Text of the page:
FTSE 100 (^FTSE) dividends are set to rebound 18% in 2021 after the coronavirus pandemic wiped £14.7bn ($19.6bn) worth of payments this year.
According to online investment platform AJ Bell (AJB.L), blue-chip dividends are forecast to increase £10.9bn to £70.8bn next year.
Each quarter AJ Bell takes the forecasts for the FTSE 100 companies from all the leading city analysts and aggregates them to provide the dividend outlook for each company.
Market newcomer M&G (MNG.L), Imperial Brands (IMB.L), British American Tobacco (BATS.L) and Polymetal (POLY.L) are tipped to be the highest yielding stocks in 2021, while HSBC (HSBA.L), Lloyds (LLOY.L), Glencore (GLEN.L) and BT (BT-A.L) are forecast to deliver the highest dividend increases at the time of writing.
HSBC’s dividend increase is expected to come in at £3.3bn, a 30.4% increase as a percentage of the FTSE total. Earlier this month, UK banks were given the green light to restart payouts to shareholders, although the size of dividends and buybacks has been capped for now.
The Bank of England said in a statement that it had decided banks could resume dividends and other capital distributions after assessing the strength of the sector.
Payouts were banned in March amid concerns that banks could run low of capital as the COVID-19 crisis battered the economy.
Russ Mould, investment director at AJ Bell, said: “There is no doubt that 2020 has been tough on income seekers. In total, 53 current or former members of the FTSE 100 index have cut, deferred or cancelled over £37bn of dividend payments in calendar 2020 thanks to the COVID-19 outbreak and subsequent recession.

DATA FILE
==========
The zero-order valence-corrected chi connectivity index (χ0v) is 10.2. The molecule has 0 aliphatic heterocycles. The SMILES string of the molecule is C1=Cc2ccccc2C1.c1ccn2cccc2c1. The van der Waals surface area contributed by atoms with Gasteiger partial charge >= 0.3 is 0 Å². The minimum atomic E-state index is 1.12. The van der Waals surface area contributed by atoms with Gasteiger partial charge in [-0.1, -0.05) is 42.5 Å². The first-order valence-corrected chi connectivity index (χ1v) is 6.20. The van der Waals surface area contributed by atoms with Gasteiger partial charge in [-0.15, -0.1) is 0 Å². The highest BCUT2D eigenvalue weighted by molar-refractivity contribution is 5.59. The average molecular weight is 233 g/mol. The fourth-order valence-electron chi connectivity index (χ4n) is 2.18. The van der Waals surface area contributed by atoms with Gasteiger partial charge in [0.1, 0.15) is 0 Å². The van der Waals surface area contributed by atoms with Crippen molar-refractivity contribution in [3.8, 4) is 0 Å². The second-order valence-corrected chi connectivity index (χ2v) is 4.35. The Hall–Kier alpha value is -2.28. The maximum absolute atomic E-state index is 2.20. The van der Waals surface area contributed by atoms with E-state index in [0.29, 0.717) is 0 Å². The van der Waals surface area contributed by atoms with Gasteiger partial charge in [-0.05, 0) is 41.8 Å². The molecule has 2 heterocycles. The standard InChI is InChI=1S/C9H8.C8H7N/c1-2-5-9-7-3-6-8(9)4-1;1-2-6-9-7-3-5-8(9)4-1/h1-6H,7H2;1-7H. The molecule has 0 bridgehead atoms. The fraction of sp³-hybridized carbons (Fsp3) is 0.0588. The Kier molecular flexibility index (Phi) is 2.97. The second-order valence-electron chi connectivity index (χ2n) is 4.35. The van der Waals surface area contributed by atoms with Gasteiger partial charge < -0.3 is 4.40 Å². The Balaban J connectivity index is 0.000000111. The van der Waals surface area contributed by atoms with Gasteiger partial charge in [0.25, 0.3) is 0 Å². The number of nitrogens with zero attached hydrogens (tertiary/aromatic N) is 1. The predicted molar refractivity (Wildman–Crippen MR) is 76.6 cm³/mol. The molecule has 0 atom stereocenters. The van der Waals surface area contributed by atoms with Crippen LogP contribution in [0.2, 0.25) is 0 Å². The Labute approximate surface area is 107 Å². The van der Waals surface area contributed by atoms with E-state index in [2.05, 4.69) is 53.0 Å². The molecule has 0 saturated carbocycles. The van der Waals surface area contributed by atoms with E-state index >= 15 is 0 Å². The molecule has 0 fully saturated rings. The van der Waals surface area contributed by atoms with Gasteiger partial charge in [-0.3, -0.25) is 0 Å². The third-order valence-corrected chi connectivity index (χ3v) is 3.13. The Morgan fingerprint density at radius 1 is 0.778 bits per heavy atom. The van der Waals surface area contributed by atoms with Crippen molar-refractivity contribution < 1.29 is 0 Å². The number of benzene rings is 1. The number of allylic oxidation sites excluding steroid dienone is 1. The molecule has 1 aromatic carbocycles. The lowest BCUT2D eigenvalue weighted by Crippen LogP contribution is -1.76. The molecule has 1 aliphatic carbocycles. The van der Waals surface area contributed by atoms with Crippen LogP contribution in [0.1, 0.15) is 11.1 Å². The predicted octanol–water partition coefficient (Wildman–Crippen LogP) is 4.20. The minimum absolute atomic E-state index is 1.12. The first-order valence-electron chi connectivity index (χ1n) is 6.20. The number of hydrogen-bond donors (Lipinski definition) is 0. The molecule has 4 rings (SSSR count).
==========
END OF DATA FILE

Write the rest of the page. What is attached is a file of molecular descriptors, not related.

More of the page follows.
“Yet the news flow is starting to improve. Fifteen FTSE 100 firms have either returned or declared their intention to return to the dividend list for fiscal 2020.”
He added: “A sixteenth [FTSE company] – BT – has outlined plans to pay a dividend in 2021. The total dividend payments made or announced by those sixteen add up to £2.7bn with four yet to finalise the actual figure. That £2.7bn figure is still dwarfed by the value of the cuts announced in calendar 2020 but it nevertheless underpins the improved momentum in overall FTSE 100 dividend forecasts.”
As dividend payments are forecast to drop by 20% in 2020, this puts the FTSE 100 on an expected dividend yield of 3.2% for this year and 3.8% for 2021.
“It is the latter number which may be more relevant as investors, encouraged by the development and imminent roll-out of several vaccines for COVID-19, attempt to look beyond the pandemic,” said Mould.
WATCH: Should I pay off debt or save money during the coronavirus pandemic?